And by 1989, the deteriorating building was so in need of massive refurbishments that it closed its doors.

In 2005 the historic structure was about to be gutted and transformed into a Los Angeles school building.

Fortunately, Estevez wrangled a special dispensation from the Los Angeles Unified School District to film for one week in the Ambassador before it would disappear forever.

Estevez captured the building's exteriors, hallway corridors and coffee shop before demolition.

"They were literally tearing down the walls around us as we shot," recalls Estevez. "It's quite challenging to keep your composure through that."

The lightning-fast shoot would give the film some of the authenticity Estevez was seeking, but now the creative team was also forced to rethink the film's design.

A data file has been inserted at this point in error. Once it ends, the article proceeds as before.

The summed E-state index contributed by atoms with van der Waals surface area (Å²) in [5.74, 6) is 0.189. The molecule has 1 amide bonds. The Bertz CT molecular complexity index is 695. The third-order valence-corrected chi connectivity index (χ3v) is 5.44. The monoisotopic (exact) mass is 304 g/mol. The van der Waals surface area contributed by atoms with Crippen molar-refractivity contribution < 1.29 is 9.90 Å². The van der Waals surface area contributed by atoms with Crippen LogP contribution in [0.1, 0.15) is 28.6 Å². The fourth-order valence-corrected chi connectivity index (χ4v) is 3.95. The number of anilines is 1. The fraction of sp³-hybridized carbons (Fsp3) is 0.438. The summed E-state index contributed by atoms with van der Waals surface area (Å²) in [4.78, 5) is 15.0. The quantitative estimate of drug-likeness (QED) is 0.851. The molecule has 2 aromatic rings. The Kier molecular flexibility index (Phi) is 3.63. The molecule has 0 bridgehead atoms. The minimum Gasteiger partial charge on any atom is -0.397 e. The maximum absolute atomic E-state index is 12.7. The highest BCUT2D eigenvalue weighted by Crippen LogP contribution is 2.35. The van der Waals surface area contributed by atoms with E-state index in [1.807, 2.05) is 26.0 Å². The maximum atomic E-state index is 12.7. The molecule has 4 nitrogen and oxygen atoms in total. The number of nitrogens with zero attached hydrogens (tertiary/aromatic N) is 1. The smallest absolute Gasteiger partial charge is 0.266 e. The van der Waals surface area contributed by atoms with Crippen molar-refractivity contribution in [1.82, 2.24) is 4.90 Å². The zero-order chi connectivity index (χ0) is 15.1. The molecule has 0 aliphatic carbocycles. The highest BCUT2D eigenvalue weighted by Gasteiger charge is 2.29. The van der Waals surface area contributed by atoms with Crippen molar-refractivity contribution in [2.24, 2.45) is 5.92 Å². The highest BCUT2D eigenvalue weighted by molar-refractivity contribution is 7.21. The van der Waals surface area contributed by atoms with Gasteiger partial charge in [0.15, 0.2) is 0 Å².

"The idea had always been to have the camera flow from one room in the Ambassador to the next and have the architecture of the hotel serve as a way of linking all the stories," Estevez explains.

"We never imagined we would have to move from location to location."

"Our Ambassador Hotel is actually made up of bits and pieces of buildings all over Los Angeles, all put together to give us the flow we wanted," continues Patti Podesta, the film's production designer who first came to the fore with her evocative designs of urban paranoia for Christopher Nolan's innovative thriller MEMENTO.

After scouring the city, a series of Ambassador-like locations were found including:

The historic Santa Anita Racetrack, which sports a period kitchen and pantry that resemble the Ambassador's